NEW YORK (TheStreet) -- Many American workers have begun proclaiming the end of retirement. An Allianz study released last week found that 82% of baby boomers -- and Gen Xers -- claim that a traditional retirement is a "romantic fantasy of the past." A recent headline declared, "70 Is the New 65." A few years ago, a Wells Fargo survey of "pessimistic" workers facing delayed retirement inspired headlines in the financial media of "80 Is the New 65." Forget golf and antiquing: It's a work-till-you-drop world.
Now, a new study from Bankers Life finds 41% of baby boomers still in the workplace expect to work beyond age 69 -- or never retire. Of those already retired, 69% of middle-income baby boomers say they would have liked to have been able to work longer.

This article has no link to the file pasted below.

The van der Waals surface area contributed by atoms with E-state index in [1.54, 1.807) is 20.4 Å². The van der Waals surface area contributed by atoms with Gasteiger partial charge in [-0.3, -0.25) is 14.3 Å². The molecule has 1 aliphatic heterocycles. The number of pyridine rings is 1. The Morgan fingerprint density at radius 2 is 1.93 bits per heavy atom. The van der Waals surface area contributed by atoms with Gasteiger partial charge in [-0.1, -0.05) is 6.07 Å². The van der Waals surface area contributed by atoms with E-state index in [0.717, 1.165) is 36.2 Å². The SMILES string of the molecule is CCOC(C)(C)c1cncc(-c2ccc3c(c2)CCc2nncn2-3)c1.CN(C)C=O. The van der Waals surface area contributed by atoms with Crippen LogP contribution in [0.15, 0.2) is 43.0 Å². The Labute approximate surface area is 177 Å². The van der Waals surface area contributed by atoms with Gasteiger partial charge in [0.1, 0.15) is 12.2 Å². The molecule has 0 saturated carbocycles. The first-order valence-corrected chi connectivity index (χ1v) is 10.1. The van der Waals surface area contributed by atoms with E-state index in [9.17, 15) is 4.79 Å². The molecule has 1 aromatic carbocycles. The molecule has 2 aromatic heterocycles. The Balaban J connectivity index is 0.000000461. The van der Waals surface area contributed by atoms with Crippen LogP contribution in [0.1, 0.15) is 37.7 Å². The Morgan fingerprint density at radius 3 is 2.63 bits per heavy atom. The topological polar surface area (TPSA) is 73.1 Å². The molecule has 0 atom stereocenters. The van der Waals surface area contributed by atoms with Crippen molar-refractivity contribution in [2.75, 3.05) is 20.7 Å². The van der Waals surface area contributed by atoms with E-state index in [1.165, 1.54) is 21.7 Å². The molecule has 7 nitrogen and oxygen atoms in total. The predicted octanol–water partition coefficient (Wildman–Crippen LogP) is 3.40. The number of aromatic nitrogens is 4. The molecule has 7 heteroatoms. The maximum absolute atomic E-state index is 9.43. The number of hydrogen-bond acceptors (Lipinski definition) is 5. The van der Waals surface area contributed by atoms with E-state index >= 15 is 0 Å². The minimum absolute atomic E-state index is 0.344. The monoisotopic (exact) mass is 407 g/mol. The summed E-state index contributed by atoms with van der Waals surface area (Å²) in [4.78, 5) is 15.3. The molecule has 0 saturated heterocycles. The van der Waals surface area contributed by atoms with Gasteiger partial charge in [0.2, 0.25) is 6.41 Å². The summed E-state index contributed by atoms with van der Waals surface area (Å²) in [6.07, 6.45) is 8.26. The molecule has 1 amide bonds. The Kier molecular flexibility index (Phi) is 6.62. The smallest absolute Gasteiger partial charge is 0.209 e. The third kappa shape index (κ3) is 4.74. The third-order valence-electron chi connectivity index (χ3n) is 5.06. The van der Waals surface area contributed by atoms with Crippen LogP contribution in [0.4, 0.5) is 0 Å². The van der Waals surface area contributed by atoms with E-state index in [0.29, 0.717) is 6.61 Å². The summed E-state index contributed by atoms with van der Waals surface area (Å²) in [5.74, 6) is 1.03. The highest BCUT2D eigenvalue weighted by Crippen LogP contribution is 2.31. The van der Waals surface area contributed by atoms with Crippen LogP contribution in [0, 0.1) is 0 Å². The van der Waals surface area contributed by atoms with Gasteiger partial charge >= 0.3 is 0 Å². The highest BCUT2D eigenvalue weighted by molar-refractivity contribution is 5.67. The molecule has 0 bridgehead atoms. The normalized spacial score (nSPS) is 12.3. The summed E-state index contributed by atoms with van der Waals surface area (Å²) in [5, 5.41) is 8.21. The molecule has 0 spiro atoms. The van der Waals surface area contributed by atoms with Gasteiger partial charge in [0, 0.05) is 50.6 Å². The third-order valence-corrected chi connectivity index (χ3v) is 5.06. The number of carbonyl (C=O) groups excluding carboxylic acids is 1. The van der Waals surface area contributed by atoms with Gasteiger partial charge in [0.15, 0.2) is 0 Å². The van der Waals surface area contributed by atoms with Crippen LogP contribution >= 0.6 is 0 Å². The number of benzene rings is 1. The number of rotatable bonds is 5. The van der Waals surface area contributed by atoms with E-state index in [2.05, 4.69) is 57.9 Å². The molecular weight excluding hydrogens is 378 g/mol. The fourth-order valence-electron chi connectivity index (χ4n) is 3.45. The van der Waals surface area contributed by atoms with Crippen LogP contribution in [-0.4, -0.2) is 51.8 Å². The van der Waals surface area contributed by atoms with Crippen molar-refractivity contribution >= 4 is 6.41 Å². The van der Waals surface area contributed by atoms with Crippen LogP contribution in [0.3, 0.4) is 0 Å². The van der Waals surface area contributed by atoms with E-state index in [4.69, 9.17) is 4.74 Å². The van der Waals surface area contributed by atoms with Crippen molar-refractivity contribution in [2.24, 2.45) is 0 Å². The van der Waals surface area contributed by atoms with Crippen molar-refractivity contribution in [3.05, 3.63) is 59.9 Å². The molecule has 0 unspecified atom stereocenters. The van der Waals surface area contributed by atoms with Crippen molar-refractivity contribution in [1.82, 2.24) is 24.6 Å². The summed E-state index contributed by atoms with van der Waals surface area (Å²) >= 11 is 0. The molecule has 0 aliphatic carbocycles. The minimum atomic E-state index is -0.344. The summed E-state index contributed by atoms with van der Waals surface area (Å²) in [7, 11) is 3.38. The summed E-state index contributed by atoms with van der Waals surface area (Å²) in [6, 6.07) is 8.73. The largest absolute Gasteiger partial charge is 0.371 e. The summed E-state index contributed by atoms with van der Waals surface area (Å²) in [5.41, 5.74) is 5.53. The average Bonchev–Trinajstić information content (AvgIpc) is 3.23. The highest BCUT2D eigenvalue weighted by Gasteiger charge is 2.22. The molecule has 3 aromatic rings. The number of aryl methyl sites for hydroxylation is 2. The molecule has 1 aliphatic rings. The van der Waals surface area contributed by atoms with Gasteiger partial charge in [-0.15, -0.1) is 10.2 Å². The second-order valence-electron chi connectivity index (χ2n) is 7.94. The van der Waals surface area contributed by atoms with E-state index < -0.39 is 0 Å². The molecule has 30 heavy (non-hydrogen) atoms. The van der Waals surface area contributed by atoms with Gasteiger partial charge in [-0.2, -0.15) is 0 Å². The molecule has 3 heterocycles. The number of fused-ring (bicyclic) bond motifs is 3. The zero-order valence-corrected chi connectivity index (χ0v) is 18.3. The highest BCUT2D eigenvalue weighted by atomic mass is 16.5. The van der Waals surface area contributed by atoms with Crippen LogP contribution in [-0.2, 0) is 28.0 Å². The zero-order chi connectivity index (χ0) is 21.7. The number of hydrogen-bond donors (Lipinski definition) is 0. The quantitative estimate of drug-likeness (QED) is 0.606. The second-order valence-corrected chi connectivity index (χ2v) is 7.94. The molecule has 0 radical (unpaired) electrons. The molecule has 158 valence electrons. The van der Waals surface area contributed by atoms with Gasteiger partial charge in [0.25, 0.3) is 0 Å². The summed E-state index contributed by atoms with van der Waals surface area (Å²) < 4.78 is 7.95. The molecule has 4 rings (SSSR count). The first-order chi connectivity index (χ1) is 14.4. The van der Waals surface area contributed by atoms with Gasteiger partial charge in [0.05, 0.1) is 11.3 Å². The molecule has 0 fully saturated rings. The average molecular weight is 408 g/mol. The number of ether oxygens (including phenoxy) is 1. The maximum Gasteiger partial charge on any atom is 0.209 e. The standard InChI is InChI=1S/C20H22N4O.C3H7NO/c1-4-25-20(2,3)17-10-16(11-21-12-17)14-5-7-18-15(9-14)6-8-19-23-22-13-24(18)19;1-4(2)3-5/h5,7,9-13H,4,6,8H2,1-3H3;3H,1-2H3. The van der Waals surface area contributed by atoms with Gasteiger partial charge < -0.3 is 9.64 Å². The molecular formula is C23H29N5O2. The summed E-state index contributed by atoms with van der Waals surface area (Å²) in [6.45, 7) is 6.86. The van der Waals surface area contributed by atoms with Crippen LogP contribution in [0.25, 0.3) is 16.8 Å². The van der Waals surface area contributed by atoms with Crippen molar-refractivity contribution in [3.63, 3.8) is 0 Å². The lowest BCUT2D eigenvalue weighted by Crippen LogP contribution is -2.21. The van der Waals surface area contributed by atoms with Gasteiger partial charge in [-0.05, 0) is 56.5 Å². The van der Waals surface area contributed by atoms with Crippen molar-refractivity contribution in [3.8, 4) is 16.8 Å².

You would think that such a never-ending work ethic might be rooted in financial fear. But of the retired baby boomers who do have a job, the respondents say it’s not just a money thing. In fact, six in 10 say they work for nonfinancial reasons -- because they want to, not because they have to. Those surveyed cite such reasons as staying mentally sharp (18%) and physically active (15%), as well as maintaining a sense of purpose (15%).
Working simply because you want to may sound like a great life, but digging deeper into the survey reveals a dark reality. While boomers may want to work in retirement, most retired boomers (72%) aren’t working at all. And half of those who don't work would like to have a job but can't get one, mostly due to health issues.